Not a remake, but director Mudassar Aziz’s disruptive approach turns the (love triangle) genre on its head
Rating: 3 /5
By Mayur Lookhar
“Pati hona paap hain,” It’s a sin to be a husband. A frustrated Chintu Tyagi [Kartik Aaryan] tells his best pal Fayeem Rizvi [Aparshakti Khurrana]. No, Chintu Tyagi is not weighed down by any marital responsibility. Here is a man who is struggling to deal with the fact that his wife has left him, after she blew the lid over his extra-marital affair.
Oh no, not another misogynistic film by Kartik Aaryan, the feminists would argue. Don’t jump the gun for you would be mirroring Chintu Tyagi. It’s no remake of B.R. Chopra’s 1978 love triangle but 41 years later, director Mudassar Aziz turns the ‘pati’ ‘patni’ aur ‘woh’ on its head.
The original played along standard lines where Ranjeet Chaddha [Sanjeev Kumar] clearly swayed towards adultery by having an extra-marital affair with his secretary Nirmala [Ranjeeta]. Aziz shuns the old school trope as he doesn’t want anyone to be judgmental about his pati patni aur woh.
Aziz sets his film in Uttar Pradesh with Chintu Tyagi working in the Public Works Department. His wife Vedika Tripathi [Bhumi Pednekar] teaches at a private coaching centre. She is physically attractive, and so the lusty minds would question, “Why does Chintu need a ‘woh’ when his wife is so damn hot?
“I enjoy your company,” Tyagi tells Tapasya Singh, the ‘woh’ [other woman] in his life. May be, all that he needed is a friend. He impressed the girl with his goofy nature and a big lie that his wife is having an extra martial affair.
In an interview earlier, Aziz and his actors all said that no person is to be blamed for the ‘woh’ here is no specific person but just the situation that the trio find themselves in. The original film ended with Sanjeev Kumar’s character issuing an apology each to his wife Sharda [Vidya Sinha] and Nirmala. Chintu Tyagi doesn’t even get to say an apology as his wife leaves the house but the story takes few fairly predictable turns here. The subsequent events appear bizarre, messy. But it also sets apart Aziz’s film from the original and causing disruption to the genre. While the disruption is refreshing, but it also leads to the question, if there really was nothing then what was all the fuss about? The ‘woh’ here has a mystique element to it. If not the conventional, the what is this woh?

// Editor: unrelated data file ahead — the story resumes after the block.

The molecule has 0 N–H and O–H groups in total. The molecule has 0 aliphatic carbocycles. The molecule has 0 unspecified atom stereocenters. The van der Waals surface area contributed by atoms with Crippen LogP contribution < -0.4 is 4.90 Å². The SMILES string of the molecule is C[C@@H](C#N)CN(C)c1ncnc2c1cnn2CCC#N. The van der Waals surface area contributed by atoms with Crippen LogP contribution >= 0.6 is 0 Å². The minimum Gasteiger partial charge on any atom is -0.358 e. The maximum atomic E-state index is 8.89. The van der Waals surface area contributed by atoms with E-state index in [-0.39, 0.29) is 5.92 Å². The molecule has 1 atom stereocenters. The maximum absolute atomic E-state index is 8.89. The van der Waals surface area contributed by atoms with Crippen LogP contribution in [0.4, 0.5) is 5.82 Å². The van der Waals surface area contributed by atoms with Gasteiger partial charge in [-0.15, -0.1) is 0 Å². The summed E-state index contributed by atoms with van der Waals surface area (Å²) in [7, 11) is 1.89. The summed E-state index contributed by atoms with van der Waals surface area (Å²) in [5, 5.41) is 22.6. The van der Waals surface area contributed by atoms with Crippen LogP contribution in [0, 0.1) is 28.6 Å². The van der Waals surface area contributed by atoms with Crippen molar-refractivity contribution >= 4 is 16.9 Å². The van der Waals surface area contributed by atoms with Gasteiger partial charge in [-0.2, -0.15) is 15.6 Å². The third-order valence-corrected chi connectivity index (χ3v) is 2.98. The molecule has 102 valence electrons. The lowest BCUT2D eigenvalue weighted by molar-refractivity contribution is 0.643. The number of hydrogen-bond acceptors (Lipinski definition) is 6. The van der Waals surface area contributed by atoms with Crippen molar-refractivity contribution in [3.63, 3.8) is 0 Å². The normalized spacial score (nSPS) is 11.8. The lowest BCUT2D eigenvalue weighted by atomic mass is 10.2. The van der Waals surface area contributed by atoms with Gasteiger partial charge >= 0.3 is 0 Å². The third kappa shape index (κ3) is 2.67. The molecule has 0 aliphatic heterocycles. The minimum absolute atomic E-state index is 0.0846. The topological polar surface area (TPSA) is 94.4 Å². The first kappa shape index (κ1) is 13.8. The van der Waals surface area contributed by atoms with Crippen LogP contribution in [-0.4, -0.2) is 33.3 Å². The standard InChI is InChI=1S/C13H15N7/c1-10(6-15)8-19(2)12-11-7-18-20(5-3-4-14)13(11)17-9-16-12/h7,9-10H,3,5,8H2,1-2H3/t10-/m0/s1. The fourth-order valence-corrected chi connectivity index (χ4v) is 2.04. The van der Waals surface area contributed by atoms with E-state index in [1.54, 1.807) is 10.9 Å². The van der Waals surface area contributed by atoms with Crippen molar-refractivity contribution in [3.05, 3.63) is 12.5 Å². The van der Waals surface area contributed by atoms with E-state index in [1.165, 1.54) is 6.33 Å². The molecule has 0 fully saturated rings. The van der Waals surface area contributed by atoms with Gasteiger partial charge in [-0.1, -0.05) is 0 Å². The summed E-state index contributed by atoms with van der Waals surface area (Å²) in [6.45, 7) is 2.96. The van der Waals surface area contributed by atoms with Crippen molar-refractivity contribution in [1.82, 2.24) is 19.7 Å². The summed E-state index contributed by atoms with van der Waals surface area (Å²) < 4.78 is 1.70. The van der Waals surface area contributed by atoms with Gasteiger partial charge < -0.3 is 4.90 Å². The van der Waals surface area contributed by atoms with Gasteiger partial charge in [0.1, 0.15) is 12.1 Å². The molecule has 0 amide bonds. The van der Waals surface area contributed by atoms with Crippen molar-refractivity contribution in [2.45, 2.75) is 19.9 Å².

More than an extra-marital affair, Aziz harps more on the mundaneness in a relationship that leads to a void between Chintu and Vedika. The director though doesn’t build enough mundane moments. Vedika and Chintu meet for the first time, the next moment the arranged marriage takes place and it is followed by the couple having very little communication. They’ve been married for three years but there is little to show of it.
Aziz’s disruptive trope also leads to a messy screenplay. All of it makes sense in the end, but it doesn’t build enough engagement through those moments. As a viewer, one is left to say, “What the hell is really going on here?”.
Pati Patni Aur Woh  is effectively a sitcom. Chunk of its humour is derived from situations where Chintu is trying to conceal his extra-marital affair. The original film banked heavily on such situations. With Chintu’s secret affair being busted shortly after the interval, the primary plot comes to halt. The Happy Bhag Jayegi  director must have faced a dilemma here. If he packs more sequences of Chintu hiding his affair, it would end up looking as a clone of the original. The director is brave to limit the populist trope, but he reignites viewer interest by throwing up few surprises and etching out few hilarious characters.